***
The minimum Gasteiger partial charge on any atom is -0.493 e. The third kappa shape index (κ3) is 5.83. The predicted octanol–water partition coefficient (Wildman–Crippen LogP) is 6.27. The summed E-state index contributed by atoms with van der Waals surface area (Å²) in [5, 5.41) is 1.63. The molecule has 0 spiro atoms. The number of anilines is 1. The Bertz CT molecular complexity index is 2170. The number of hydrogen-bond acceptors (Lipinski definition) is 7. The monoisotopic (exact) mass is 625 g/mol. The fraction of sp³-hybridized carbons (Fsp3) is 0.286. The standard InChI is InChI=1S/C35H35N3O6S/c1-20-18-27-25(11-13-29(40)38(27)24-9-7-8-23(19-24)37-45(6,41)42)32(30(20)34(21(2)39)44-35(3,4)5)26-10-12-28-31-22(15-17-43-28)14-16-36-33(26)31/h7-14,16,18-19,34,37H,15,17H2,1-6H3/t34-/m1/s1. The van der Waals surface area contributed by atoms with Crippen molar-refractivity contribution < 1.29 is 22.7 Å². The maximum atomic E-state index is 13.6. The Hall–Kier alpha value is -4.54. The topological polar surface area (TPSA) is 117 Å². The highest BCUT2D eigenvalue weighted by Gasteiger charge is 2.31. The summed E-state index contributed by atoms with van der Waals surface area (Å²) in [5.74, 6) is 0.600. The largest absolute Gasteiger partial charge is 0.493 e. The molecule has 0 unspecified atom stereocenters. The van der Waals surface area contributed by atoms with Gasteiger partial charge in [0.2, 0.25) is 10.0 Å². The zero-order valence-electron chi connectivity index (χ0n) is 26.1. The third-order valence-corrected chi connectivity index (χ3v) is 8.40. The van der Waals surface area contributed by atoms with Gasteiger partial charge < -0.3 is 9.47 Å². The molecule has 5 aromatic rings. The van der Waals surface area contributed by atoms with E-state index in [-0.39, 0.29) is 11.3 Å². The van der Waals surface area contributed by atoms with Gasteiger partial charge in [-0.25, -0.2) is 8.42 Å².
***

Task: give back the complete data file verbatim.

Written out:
The minimum Gasteiger partial charge on any atom is -0.493 e. The third kappa shape index (κ3) is 5.83. The predicted octanol–water partition coefficient (Wildman–Crippen LogP) is 6.27. The summed E-state index contributed by atoms with van der Waals surface area (Å²) in [5, 5.41) is 1.63. The molecule has 0 spiro atoms. The number of anilines is 1. The Bertz CT molecular complexity index is 2170. The number of hydrogen-bond acceptors (Lipinski definition) is 7. The monoisotopic (exact) mass is 625 g/mol. The fraction of sp³-hybridized carbons (Fsp3) is 0.286. The standard InChI is InChI=1S/C35H35N3O6S/c1-20-18-27-25(11-13-29(40)38(27)24-9-7-8-23(19-24)37-45(6,41)42)32(30(20)34(21(2)39)44-35(3,4)5)26-10-12-28-31-22(15-17-43-28)14-16-36-33(26)31/h7-14,16,18-19,34,37H,15,17H2,1-6H3/t34-/m1/s1. The van der Waals surface area contributed by atoms with Crippen molar-refractivity contribution < 1.29 is 22.7 Å². The maximum atomic E-state index is 13.6. The Hall–Kier alpha value is -4.54. The topological polar surface area (TPSA) is 117 Å². The highest BCUT2D eigenvalue weighted by Gasteiger charge is 2.31. The summed E-state index contributed by atoms with van der Waals surface area (Å²) in [5.74, 6) is 0.600. The largest absolute Gasteiger partial charge is 0.493 e. The molecule has 0 unspecified atom stereocenters. The van der Waals surface area contributed by atoms with Gasteiger partial charge in [0.2, 0.25) is 10.0 Å². The zero-order valence-electron chi connectivity index (χ0n) is 26.1. The third-order valence-corrected chi connectivity index (χ3v) is 8.40. The van der Waals surface area contributed by atoms with Gasteiger partial charge < -0.3 is 9.47 Å². The molecule has 5 aromatic rings. The van der Waals surface area contributed by atoms with E-state index in [-0.39, 0.29) is 11.3 Å². The van der Waals surface area contributed by atoms with Gasteiger partial charge in [-0.25, -0.2) is 8.42 Å².